by Agueda Pacheco Flores
Alicia Haskins is no doubt applying for a grant from the City’s Small Business Stabilization Fund program.
After visiting small businesses around Rainier Beach, Mayor Jenny Durkan announced the program at a press conference at Rainier Health and Fitness, where she said the fund would focus on businesses owned by women and People of Color “because of the disproportionate impacts of the COVID-19 crisis on our Black, Indigenous, and People of Color communities.”
The nonprofit has provided low-cost gym services such as personal training and group classes since its founding in 2005. Fitness centers such as gyms have been hit particularly hard by the pandemic and its resulting restrictions.
Haskins, Rainier Health’s executive director, says Rainier Health has seen low membership rates, with many canceling their memberships and, at the same time, not enough people joining.
Rainier Health has persisted, adding online classes and shifting group class sizes to be smaller.
“It’s been tough for everyone,” she says, adding that it’s been important for Rainier Health to help the community maintain a healthy body to fight any kind of chronic disease. Still, it’s a balancing act.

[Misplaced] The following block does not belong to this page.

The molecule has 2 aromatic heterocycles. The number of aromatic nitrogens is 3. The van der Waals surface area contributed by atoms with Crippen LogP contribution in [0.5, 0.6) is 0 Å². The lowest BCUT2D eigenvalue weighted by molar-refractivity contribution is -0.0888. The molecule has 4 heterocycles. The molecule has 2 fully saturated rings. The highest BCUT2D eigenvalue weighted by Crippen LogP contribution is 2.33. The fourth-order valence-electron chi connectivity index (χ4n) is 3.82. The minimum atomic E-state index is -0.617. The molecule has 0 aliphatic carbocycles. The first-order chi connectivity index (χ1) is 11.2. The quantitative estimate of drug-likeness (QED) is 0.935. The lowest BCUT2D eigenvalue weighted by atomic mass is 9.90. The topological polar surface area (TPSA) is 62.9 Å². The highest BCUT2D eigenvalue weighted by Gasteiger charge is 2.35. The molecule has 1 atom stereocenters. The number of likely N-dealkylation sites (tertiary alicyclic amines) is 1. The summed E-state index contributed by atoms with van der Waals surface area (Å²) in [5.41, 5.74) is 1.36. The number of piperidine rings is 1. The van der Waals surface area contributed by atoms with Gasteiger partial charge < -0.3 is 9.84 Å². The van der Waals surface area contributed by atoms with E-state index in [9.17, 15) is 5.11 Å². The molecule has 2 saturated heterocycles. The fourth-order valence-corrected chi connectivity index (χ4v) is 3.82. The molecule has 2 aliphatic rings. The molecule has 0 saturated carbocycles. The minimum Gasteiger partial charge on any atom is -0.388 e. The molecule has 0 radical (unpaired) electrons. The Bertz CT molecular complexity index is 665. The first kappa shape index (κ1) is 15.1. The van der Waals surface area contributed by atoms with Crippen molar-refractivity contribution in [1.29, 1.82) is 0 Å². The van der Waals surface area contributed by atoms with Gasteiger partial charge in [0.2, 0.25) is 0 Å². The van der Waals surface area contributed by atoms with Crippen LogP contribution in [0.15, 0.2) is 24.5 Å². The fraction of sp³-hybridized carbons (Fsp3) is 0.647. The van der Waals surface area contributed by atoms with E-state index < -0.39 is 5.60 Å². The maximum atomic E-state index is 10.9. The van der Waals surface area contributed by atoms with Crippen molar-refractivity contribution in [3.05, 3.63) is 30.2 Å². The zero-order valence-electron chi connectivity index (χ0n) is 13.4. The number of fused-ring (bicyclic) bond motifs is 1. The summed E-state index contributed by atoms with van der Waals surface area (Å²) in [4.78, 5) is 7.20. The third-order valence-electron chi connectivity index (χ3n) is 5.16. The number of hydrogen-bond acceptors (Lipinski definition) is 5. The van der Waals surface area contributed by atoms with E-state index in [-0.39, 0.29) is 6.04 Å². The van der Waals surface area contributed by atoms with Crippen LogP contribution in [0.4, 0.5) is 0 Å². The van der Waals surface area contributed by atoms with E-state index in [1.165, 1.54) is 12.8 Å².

“For us, it’s trying to be creative and play our part in getting our community active, but as a business, people not wanting to be in large crowds or be in public spaces means lower usage rate.”
The fund, which has been offered by the City five times before, will give small businesses grants that range between $5,000, $10,000, and $20,000. Businesses that are eligible must apply by midnight on Nov. 9. A total of $4 million in grants will be awarded.
The applications will also be available in seven additional languages including Somali, Spanish, Thai, and Korean. The Office of Economic Development will also offer multilingual virtual seminars to help small business owners apply for the fund.
Haskins says a grant from the City would go a long way for Rainier Health, allowing them to invest in their staff and facility so that “it’s better suited for the times we are in.”
“Our top priority is our staff; making sure we have people on deck to serve the community in this capacity — full-time staff and group class instructors and personal trainers and coaches,” Haskins says. “We are trying to build an outdoor gym and a bigger platform where people can exercise with the best ventilation.”
And while the grant will give businesses like Rainier Health much-needed help, Haskins says the community has been pivotal to their survival throughout the pandemic.
“Alongside the cancellations and the people that decide to be distant … on the flip side there’s been a lot of community support on a larger scale with PPP loans and COVID relief and individual support that has really shined through despite the challenges,” she says.
Agueda Pacheco Flores is a journalist focusing on Latinx culture and Mexican American identity. Originally from Querétaro, Mexico, Pacheco Flores is inspired by her own bicultural upbringing as an undocumented immigrant and proud Washingtonian.
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